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5enses • 4

Seeing Doesn’t Always Meme Believing by Carlos de Gonzalez

A

bout 5,200 years ago, we humans did something that separated us from other animals and set the stage for our current landscape. We invented writing,

Ofcourse, some ofthe things put across on social media are educational, inspirational, insightful and otherwise downright hilarious. A TED Talk has a lot to share via many platforms and is critiqued by the general audience and scientists alike. Facebook provides a free service where billions ofpeople can network and share ideas. Do some digging around Instagram and you’re sure to find a multitude offunny digital memes featuring Kermit the Frog pictured with various lines that can elicit some great responses. All these expressions and more are worth spreading. Others could use a little restraint, or at least reframing.

a new way to communicate beyond a mere voice, so that others could learn across time, and across the world, ifthey could read the language. Famed astronomer Carl Sagan may have put it best: “What an astonishing thing a book is. It’s a flat object made from a tree, with flexible parts on which are imprinted lots offunny dark squiggles. But one glance at it and you’re inside the mind ofanother person, maybe somebody dead for thousands ofyears.” Granted, there may have always been misunderstandings within some communications, but they didn’t spread nearly as fast and wide as they do now , with information available at virtually everyone’s fingertips. With all this information, we must be smarter than our ancestors, right? A lot has changed. Now our opinions can be vetted by just about Fun and games with WWIII anyone, even complete strangers, instantly. Sure, it can be helpful to gain As for the current trend behind the conflated memes related to a new insight or perspectives into things, but it can backfire. Recently this mock World War III and a military draft, the source is hard to track reporter noticed an interesting post on Facebook, basically implying con- down. It appears to have started in early January of2020, and the cern that a modern-day draft would occur in response to the current con- concept ofa draft ofyoung men going to war went viral in a manner ofa flict with Iran. Ofcourse, in this world ofmeme culture, it could be a few days. While it would take an act ofCongress to reinstate the draft, it joke, but sometimes even those turn on could be possible in the future, should the need their heads. Regardless, it is an interesting How can we live more consciously within arise. But there’s been some backlash to even idea, however controversial, worth looking this worldofmemes andviralposts? the idea, whether they’re jokes or not: memes into. Using some resources and common can come across as irreverent, and in this case, sense, it was confirmed that there is no current draft. It hasn’t even been more than one entire culture or nation can be negatively affected. reconsidered since it was abolished in 1973. The latter I already knew, For one thing, you have veterans who actually were drafted, who but I had to be sure. It raised some questions: where and why did the might not appreciate the reminder, satire or not. Second, there are those idea ofa new draft start? How far can this or any other misinformation here in the States who feel that it’s not right for anyone, especially jugo? venile civilians, to even suggest to another country that thousands of people will be going to battle against them. Third, and no less important, Memes and genes there’s Iran itself, which has already been through enough, given its hisLet’s take a quick look at the origin ofthe word 'meme.' Biologist tory since the early 20th century. Richard Dawkins first used the word as a cultural equivalent for bioloSo why is it trending now and not before? It’s largely because the gical genes. Starting in 1976 he used it to describe an idea, behavior or meme cycle as it exists today has never been as rapid or widespread in style that transfers from person to person across the globe and is passed any prior period ofAmerican conflict with another nation. While the down through generations. Ofcourse, using his definition, it applies to notion ofsharing things with other people can be fun, and sometimes all sorts ofcultural phenomena, ranging from philosophical concepts to educational, it can have negative consequences. clothing. Within that context, consider this possibility: ifa meme resonIn 2016 ‘Pizzagate’ started as a conspiracy theory that went viral and ates with, or at least touches, a human being’s anger or fear, it has a led to a discharged firearm within a business and death threats to the strong possibility ofreplicating faster, and without much forethought. staff. The ' OK' hand gesture became a racist symbol from a hoax created Fear and survival are well known to be correlated, and natural selection in 2017, and has already put servicemen under scrutiny for using it at an filters the genes that make it through to the next generation. A similar Army-Navy football game in December of2019. The origins ofboth can process can winnow the memes that survive and spread. Ifvarious factors be traced back to 4chan, an imageboard website where people can post can manipulate your genes, and even how humans express themselves, anonymously and have immense impact. the same is true for social-media memes. A single idea can have immense There are countless other examples that have received attention, with impact on society, positive or negative. only a few fully debunked. On 4chan specifically, The Washington Post has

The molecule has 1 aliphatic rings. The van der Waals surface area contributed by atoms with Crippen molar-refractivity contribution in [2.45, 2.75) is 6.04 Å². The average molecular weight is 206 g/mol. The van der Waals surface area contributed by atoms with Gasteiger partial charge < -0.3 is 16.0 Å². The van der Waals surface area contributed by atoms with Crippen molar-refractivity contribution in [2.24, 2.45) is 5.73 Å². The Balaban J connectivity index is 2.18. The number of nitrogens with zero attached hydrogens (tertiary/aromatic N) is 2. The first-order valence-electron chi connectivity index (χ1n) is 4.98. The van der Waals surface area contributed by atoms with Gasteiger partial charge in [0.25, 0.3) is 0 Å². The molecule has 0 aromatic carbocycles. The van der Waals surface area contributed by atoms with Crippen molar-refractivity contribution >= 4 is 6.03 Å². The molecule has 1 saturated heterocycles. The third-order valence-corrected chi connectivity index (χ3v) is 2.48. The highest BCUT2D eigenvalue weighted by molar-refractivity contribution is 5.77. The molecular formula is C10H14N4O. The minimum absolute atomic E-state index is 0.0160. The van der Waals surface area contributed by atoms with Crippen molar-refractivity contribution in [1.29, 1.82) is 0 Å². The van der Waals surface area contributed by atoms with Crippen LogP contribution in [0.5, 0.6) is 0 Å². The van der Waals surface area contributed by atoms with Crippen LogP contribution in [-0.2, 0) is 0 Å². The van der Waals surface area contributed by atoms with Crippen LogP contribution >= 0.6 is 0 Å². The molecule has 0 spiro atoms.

made mention: "the site's users have managed to pull offsome ofthe highest-profile collective actions in the history ofthe Internet.” (“4chan Users Seize Internet’s Power for Mass Disruptions,” Aug. 10 2010)

Discretion and the better part ofvalor

How can we live more consciously within this world ofmemes and viral posts? Well, a good start is cross-checking information. And yes, that means not just using a quick Google search; even ifyou do, use more than one search term and look for evidence to the contrary. Better yet, go to your local library and use the multitude ofbooks and articles to build a more concrete and thorough understanding ofthe subject at hand. Don’t jump to conclusions — even when you think you know, you could still be wrong. Then think about what effect it might have and, ifyou decide to share an idea, who might see it. Stephen Covey, author of The Seven Habits ofHighly Effective People, mentioned a great idea for better communication: “Seek first to understand, then to be understood.” Granted, here in the US we have a right to freedom ofspeech, but even a bird that’s free to fly knows when to land. So speak up, say it loud and proud, but know when it’s a good idea to keep one’s own (even virtual) mouth shut. Carlos de Gonzalez is a regular contributor to 5enses.

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Seeing Doesn’t Always Meme Believing by Carlos de Gonzalez  

Seeing Doesn’t Always Meme Believing by Carlos de Gonzalez